John Pearson as a Christ Figure

While not a central argument in the article “The Worm against the Word”, a snippet that immediately grabbed my attention and I think is compelling was the mention of John being regarded as a Christ figure to those who have analyzed the story (Ciuba 128). The article makes clear the connection between John and the biblical prophet of Jonah, showing the growth John made in his hermeneutical identity being torn down by his inadequate care and upholding of the metaphorical gourd (120). John as a prophet figure can also be seen somewhat literally as he takes responsibility of taking the word of God from the Bible and preaching it to the church community including many who cannot read the word for themselves, creating his mediation between heaven and earth (120). However, the profile of a Christ figure is one which opens up a new way to analyze his place in the story Hurston wishes to convey.

Adele Reinhartz’s article “Jesus and Christ-Figures” outlines mostly the characteristics of Christ figures in films, but contributes frameworks for these figures in general, which allowed this specific point in “The Worm Against the Word” to catch my attention. Reinhartz’s article discusses Christ figures which are characters who foil the life of Jesus and whose plot parallels the life, death, and sometimes resurrection. Furthermore these figures are split into redeemer figures and savior figures, the former which takes on human sinfulness resulting in suffering, and the latter which takes on Jesus’ saving mission to either individuals or mankind. The article clarifies that these two sub-figures are not mutually exclusive. I think that John in the plot has the intention to take on aspects of the savior figure, becoming a preacher and taking on God’s word to the community. However, Hurston’s develops his character as one who takes on human suffering in the direct and active sense, therefore bringing him suffering. As John is one who partakes in human sinfulness, it would be interesting to further analyze his potential role as a redeemer Christ figure. Reinhartz also lists eight major component’s of Christ figures in popular culture which scholars have collected and refined over time. These include: mysterious origins, charisma, commitment to justice, conflict with authorities, the providing of redemption, withdrawal to a deserted place, suffering, and post-death recognition. While each of these could be expanded in relation to John’s character and his potential role as a Christ figure, I think the most interesting would be “mysterious origins”, “charisma”, “suffering” and “conflict with authorities”.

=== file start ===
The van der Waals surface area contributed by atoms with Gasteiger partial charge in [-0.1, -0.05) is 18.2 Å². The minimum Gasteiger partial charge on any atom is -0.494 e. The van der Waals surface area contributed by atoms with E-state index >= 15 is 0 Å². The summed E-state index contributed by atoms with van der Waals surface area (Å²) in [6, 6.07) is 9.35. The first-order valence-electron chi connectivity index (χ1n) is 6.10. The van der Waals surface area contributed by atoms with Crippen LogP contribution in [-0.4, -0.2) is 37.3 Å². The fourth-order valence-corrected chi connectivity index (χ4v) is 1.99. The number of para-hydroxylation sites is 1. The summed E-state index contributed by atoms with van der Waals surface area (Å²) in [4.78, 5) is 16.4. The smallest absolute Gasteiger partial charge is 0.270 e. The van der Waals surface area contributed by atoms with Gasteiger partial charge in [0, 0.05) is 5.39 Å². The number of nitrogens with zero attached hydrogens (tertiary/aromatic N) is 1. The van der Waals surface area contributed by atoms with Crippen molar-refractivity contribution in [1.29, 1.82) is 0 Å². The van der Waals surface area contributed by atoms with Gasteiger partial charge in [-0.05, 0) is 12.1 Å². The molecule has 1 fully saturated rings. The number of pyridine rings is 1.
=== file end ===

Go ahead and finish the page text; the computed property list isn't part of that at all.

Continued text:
The Theme of Two Trains Passed Through Art Forms

James Weldon Johnson was an author and songwriter during the Harlem Renaissance who was dedicated to displaying the excellence and intelligence of the African American people during this time. His collection of sermons, God’s Trombones, was inspired by his attention to the folk-like qualities of sermons, as many themes and ideas were passed on from preacher to preacher. Some church goers even recall hearing sermons similar to Johnson’s from their own pastors today. Our viewing of Hallelujah and Death’s Black Train is Coming shows that ideas pass through not only pastors, but various art forms as well.

Two articles (here and here) about performances of God’s Trombones, made interesting point about Christian themes that appear both in the film Hallelujah and the song Death’s Black Train is Coming. The imagery of trains appears multiple times throughout Hallelujah, but the most obvious example is when Ezekiel gives his sermon after becoming a preacher. He references the train bringing worshippers to heaven and represents himself as the conductor of the train, not as though he’s a God-like figure himself, but simply a leader in bringing others to heaven’s gates “at the end of the road”. He invites everyone to follow, even the sinners we know in the crowd. Everyone is told to “repent before it’s too late” echoing similar ideas from Death’s Black Train is Coming”. I found powerful imagery in seeing Chick being the last one left to not join the “train”. As she looks around to see no one else left with her, she feels the physical representation of her fate of being left behind, ultimately leader her to repent.

However, my understanding of this scene and the metaphor of the train was deepened by the articles on James Weldon Johnson’s inspiration for his sermons. He describes hearing from his pastor “the Train sermon” in which there was one train going to hell and another to heaven, one with God as the conductor and the other run by the devil. In these ideas, those choosing to follow God have to both board his train and deny the other one as well. This means that in this scene, Chick feels that she is not only being left behind and left out of heaven, but is boarding the other train to hell.